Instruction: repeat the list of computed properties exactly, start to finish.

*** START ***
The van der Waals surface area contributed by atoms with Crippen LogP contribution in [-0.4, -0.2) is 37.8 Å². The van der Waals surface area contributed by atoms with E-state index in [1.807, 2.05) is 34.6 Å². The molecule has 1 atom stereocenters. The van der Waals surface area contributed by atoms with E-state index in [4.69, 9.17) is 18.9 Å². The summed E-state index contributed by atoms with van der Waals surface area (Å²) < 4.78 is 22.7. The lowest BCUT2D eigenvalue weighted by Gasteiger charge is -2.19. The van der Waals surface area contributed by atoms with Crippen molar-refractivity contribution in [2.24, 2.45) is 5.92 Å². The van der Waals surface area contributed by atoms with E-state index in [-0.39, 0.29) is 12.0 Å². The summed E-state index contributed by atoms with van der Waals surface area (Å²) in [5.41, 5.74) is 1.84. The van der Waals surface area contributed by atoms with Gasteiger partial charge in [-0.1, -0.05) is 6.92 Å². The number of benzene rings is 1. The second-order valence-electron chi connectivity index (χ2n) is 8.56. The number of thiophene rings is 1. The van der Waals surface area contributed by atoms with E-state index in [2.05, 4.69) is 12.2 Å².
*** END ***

The van der Waals surface area contributed by atoms with Crippen LogP contribution in [-0.4, -0.2) is 37.8 Å². The van der Waals surface area contributed by atoms with E-state index in [1.807, 2.05) is 34.6 Å². The molecule has 1 atom stereocenters. The van der Waals surface area contributed by atoms with E-state index in [4.69, 9.17) is 18.9 Å². The summed E-state index contributed by atoms with van der Waals surface area (Å²) < 4.78 is 22.7. The lowest BCUT2D eigenvalue weighted by Gasteiger charge is -2.19. The van der Waals surface area contributed by atoms with Crippen molar-refractivity contribution in [2.24, 2.45) is 5.92 Å². The van der Waals surface area contributed by atoms with E-state index in [-0.39, 0.29) is 12.0 Å². The summed E-state index contributed by atoms with van der Waals surface area (Å²) in [5.41, 5.74) is 1.84. The van der Waals surface area contributed by atoms with Gasteiger partial charge in [-0.1, -0.05) is 6.92 Å². The number of benzene rings is 1. The second-order valence-electron chi connectivity index (χ2n) is 8.56. The number of thiophene rings is 1. The van der Waals surface area contributed by atoms with E-state index in [2.05, 4.69) is 12.2 Å².